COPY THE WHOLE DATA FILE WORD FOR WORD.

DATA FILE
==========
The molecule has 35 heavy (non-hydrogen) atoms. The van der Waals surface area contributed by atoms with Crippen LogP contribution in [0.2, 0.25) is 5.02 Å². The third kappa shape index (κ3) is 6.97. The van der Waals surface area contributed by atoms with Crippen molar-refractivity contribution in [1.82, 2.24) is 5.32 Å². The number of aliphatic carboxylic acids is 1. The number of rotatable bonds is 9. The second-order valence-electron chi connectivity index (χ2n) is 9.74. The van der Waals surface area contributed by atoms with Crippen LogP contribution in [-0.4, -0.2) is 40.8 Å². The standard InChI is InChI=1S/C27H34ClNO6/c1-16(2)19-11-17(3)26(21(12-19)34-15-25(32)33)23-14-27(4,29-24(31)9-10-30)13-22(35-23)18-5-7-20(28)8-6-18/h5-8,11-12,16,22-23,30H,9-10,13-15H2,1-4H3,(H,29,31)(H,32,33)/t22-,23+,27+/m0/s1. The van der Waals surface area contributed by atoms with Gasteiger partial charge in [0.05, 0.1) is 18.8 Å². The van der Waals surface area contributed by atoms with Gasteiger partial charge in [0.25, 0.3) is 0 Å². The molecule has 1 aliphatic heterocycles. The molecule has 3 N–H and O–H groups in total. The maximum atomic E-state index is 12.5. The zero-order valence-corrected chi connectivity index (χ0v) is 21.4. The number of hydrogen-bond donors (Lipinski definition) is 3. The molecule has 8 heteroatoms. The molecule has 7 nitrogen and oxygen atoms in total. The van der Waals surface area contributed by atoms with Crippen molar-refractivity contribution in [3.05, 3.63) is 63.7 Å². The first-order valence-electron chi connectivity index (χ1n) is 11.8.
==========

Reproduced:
The molecule has 35 heavy (non-hydrogen) atoms. The van der Waals surface area contributed by atoms with Crippen LogP contribution in [0.2, 0.25) is 5.02 Å². The third kappa shape index (κ3) is 6.97. The van der Waals surface area contributed by atoms with Crippen molar-refractivity contribution in [1.82, 2.24) is 5.32 Å². The number of aliphatic carboxylic acids is 1. The number of rotatable bonds is 9. The second-order valence-electron chi connectivity index (χ2n) is 9.74. The van der Waals surface area contributed by atoms with Crippen LogP contribution in [-0.4, -0.2) is 40.8 Å². The standard InChI is InChI=1S/C27H34ClNO6/c1-16(2)19-11-17(3)26(21(12-19)34-15-25(32)33)23-14-27(4,29-24(31)9-10-30)13-22(35-23)18-5-7-20(28)8-6-18/h5-8,11-12,16,22-23,30H,9-10,13-15H2,1-4H3,(H,29,31)(H,32,33)/t22-,23+,27+/m0/s1. The van der Waals surface area contributed by atoms with Gasteiger partial charge in [0.05, 0.1) is 18.8 Å². The van der Waals surface area contributed by atoms with Gasteiger partial charge in [0.25, 0.3) is 0 Å². The molecule has 1 aliphatic heterocycles. The molecule has 3 N–H and O–H groups in total. The maximum atomic E-state index is 12.5. The zero-order valence-corrected chi connectivity index (χ0v) is 21.4. The number of hydrogen-bond donors (Lipinski definition) is 3. The molecule has 8 heteroatoms. The molecule has 7 nitrogen and oxygen atoms in total. The van der Waals surface area contributed by atoms with Crippen molar-refractivity contribution in [3.05, 3.63) is 63.7 Å². The first-order valence-electron chi connectivity index (χ1n) is 11.8.